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Keynote Lectures

Keynote Lecture
Dieter Bimberg, Bimberg Chinese-German Center for Green Photonics of the Chinese Academy of Sciences, CIOMP and Center of Nanophotonics, TU Berlin, Germany

Keynote Lecture
Giuseppe Strangi, Case Western Reserve University, United States

Nanophotonics: An Enabling Tool for Basic Research and Technology
Romain Quidant, ETH Zürich, Switzerland

 

Keynote Lecture

Dieter Bimberg
Bimberg Chinese-German Center for Green Photonics of the Chinese Academy of Sciences, CIOMP and Center of Nanophotonics, TU Berlin
Germany
 

Brief Bio
Dieter H. Bimberg is the Founding Director of the Center of Nanophotonics at TU Berlin and serves now as CEO of the new “Bimberg Chinese-German Center for Green Photonics” at CIOMP. He was chairman of the Department of Solid State Physics at TUB from 1991 to 2012. His research interests include the growth and physics of nanostructures and nanophotonic devices, ultrahigh speed and energy efficient photonic devices for information systems, like quantum dot based mode-locked lasers and DFB lasers and ultimate nanoflash memories based on quantum dots. He has authored more than 1500 papers, 61 patents, and 7 books resulting in more than 60,000 citations and a Hirsch factor of 111. His honors include the Russian State Prize in Science and Technology 2001, his election to the German Academy of Sciences Leopoldina in 2004, to the Russian Academy of Sciences in 2011, to the American Academy of Engineering in 2014, to the American Academy of Inventors 2016. He was elected as Fellow of the American Physical Society and IEEE in 2004 and 2010, respectively. He received the Max-Born-Award and Medal 2006, awarded jointly by IoP and DPG, the William Streifer Award of the Photonics Society of IEEE in 2010, the UNESCO Nanoscience Award and Medal 2012, Heinrich-Welker-Award 2015 and Nick Holonyak jr. Award of OSA in 2018. In 2019 he received the IEEE Nishizaza Award and Medal and in 2020 the Stern-Gerlach Medal of German Physical Society.


Abstract
Available Soon.



 

 

Keynote Lecture

Giuseppe Strangi
Case Western Reserve University
United States
 

Brief Bio
Available soon.


Abstract
Available soon.



 

 

Nanophotonics: An Enabling Tool for Basic Research and Technology

Romain Quidant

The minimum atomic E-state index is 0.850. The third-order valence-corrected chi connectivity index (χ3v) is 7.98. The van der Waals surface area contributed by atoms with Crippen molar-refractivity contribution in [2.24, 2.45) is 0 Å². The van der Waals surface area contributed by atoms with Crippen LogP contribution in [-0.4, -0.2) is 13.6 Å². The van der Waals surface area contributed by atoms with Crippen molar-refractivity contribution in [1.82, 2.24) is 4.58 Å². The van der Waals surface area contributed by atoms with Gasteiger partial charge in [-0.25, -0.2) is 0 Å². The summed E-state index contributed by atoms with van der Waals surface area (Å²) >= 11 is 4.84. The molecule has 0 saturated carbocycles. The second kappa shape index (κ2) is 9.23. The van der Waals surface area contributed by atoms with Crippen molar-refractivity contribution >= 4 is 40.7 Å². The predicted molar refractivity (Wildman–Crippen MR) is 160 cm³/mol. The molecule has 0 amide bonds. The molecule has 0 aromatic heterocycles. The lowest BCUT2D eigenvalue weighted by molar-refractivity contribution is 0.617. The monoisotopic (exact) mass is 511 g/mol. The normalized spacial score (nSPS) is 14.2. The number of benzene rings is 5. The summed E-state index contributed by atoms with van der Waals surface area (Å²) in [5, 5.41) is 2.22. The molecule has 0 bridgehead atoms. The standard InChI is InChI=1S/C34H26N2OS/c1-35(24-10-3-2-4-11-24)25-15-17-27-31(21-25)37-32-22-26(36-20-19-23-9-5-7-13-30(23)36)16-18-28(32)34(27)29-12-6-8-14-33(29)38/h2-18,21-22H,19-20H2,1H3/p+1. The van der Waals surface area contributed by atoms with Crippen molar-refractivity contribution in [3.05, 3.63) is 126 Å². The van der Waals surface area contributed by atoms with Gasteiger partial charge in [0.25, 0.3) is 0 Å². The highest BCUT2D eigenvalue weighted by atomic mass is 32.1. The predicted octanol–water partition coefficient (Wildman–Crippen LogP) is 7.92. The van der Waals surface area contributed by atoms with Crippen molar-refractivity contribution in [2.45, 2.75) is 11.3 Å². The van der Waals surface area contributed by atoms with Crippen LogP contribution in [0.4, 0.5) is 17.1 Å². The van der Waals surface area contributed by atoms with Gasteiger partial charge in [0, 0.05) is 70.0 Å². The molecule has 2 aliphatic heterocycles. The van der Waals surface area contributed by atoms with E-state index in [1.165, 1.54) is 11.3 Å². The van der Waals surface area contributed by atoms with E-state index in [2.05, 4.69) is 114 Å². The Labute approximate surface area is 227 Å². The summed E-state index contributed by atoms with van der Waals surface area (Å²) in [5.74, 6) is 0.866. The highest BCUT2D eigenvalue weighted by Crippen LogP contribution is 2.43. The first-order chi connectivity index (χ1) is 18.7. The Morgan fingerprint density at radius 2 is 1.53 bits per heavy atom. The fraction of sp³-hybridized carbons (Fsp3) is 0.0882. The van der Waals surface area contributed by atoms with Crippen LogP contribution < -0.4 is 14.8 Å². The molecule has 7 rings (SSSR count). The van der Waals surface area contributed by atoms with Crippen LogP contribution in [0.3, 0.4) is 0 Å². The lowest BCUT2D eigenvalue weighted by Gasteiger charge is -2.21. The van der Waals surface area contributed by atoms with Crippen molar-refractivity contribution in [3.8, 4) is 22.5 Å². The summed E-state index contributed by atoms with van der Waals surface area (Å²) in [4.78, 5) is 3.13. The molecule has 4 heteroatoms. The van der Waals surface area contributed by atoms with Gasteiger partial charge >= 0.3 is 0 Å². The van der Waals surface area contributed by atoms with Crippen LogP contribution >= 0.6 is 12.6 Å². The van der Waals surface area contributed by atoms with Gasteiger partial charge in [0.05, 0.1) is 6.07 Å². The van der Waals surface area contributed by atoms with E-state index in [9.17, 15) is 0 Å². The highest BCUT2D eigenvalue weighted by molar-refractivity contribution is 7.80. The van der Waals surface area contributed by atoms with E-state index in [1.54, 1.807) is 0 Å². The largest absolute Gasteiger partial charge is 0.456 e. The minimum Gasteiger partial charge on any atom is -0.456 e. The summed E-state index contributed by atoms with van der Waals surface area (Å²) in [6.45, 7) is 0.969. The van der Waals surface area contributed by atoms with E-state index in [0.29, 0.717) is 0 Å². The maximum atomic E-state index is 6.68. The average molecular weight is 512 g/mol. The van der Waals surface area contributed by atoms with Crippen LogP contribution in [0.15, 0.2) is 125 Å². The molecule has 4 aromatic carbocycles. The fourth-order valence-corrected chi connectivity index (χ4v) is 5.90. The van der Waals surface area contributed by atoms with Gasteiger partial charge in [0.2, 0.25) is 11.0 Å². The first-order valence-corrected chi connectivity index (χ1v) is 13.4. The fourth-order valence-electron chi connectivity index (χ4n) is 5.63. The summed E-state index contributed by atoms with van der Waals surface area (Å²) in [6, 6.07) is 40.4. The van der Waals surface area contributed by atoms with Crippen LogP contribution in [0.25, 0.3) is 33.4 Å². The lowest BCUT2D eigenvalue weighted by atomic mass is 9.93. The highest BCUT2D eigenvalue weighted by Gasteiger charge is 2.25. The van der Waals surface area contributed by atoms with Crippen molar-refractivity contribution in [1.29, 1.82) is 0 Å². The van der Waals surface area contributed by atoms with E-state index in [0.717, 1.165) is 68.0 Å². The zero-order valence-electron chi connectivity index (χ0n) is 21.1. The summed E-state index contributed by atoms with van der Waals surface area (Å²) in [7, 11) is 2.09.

ETH Zürich
Switzerland
 

Brief Bio
Quidant received a PhD in Physics (2002) from the University of Dijon, in France. Right after defending his thesis, he joined ICFO as a postdoctoral researcher. This was the year of its creation and he got actively involved into the early developments of the Institute. In 2006, he was appointed junior Professor (tenure-track) and group leader of the Plasmon NanoOptics group at ICFO. In 2009, he became tenure Professor both at ICFO and ICREA (Catalan Institution for Research). After nearly 18 years at ICFO, in June 2020, he joined the Mechanical and Process Engineering department (D-MAVT) at ETH Zurich. Quidant is recipient of 5 ERC grants (StG2010, PoC2011, PoC2015, CoG2015 and SyG2021) and several international and national prizes (Fresnel2009, City of Barcelona 2010, International Commission for Optics 2012, National research Prize 2014, Banc Sabadell 2017). He also serves as the executive editor of ACSPhotonics (American Chemical Society).

The research of the Quidant’s group focuses on nano-optics, at the interface between Photonics and Nanotechnology. His team uexploits the unique optical properties of nanostructures as an enabling toolbox to design solutions to scientific and technological challenges, in a wide set of disciplines, from fundamental physics to biotechnology and medicine. This makes his research highly interdisciplinary and involved in both basic and applied research. The most fundamental part of its work is mainly directed towards enhanced light/matter interaction and optomechanics. From a more applied viewpoint, his team investigates news strategies to control light and heat at the nanometer scale for biomedical applications, including lab-on-a-chip technology and targeted hyperthermia and for reconfigurable planar optics.


Abstract
Twenty years of extensive research in the field of nanooptics have enabled us to considerably advance light control on the nanometer scale. Beyond the original peak of inflated expectation, the assets of nanooptics over other technologies, along with its limitations, became clearer. More recently, the field has entered into the slope of enlightenment in which its actual contribution to both basic research and novel technologies has been better identified. In this talk, following a general introduction on the main assets of nano-optics, we will review different aspects of our research where nano-optical resonators are used as an enabling technology that can benefit a wide range of scientific disciplines, all the way from reconfigurable planar optics to biotechnology.



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